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Open Access Publications from the University of California

Calibration information reduces bias during estimation of factorials: A (partial) replication and extension of Tversky and Kahneman (1973)

  • Author(s): Bye, Jeffrey K.;
  • Marupudi, Vijay;
  • Park, Jimin;
  • Varma, Sashank
  • et al.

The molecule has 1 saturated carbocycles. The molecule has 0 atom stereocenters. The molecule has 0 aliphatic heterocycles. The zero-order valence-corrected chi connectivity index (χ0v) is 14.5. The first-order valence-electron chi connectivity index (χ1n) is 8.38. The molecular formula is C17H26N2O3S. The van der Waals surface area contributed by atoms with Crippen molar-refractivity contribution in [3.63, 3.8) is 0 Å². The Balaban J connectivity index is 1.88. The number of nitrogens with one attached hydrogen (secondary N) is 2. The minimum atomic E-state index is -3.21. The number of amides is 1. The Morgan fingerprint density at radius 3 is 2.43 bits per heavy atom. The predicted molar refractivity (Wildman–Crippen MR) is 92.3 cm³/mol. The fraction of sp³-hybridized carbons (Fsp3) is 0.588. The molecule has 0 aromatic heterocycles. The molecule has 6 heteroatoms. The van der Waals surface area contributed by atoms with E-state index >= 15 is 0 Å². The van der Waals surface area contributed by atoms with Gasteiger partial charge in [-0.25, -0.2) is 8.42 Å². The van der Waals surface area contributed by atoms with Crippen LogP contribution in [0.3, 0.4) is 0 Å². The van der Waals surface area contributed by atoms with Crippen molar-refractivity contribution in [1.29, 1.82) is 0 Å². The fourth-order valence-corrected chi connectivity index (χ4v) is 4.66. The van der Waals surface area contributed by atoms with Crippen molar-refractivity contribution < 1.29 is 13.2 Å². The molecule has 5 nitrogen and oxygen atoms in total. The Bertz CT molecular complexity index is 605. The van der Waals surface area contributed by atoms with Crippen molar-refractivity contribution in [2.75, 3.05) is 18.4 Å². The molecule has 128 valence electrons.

Tversky and Kahneman (1973) found that, under time pressure, people massively underestimated the expansion of 8! (correct value 40,320), and this bias was mitigated for participants presented the descending (8x7x6x5x4x3x2x1; Median=2,250) vs. ascending order (1x2x3x4x5x6x7x8; Median=512). In a first-ever replication (N=140), we also found predominant underestimation, but no significant between-subjects descending vs. ascending order effect. However, when participants then estimated the opposite order, we reproduced this order effect within-subjects. Finally, participants received calibration information (the correct value of 6! or 10!) and again estimated both orders of 8!. Participants who received 10! made more accurate estimates for 8! (Median=38,000), which did not differ statistically from the correct value. Participants who received 6! still grossly underestimated (Median=2,678.5), despite 8! being closer to 6! than 10! in linear and log units. Thus, we surprisingly found the classic factorial estimation bias only within-subjects, and provide evidence for how calibration can reduce it.

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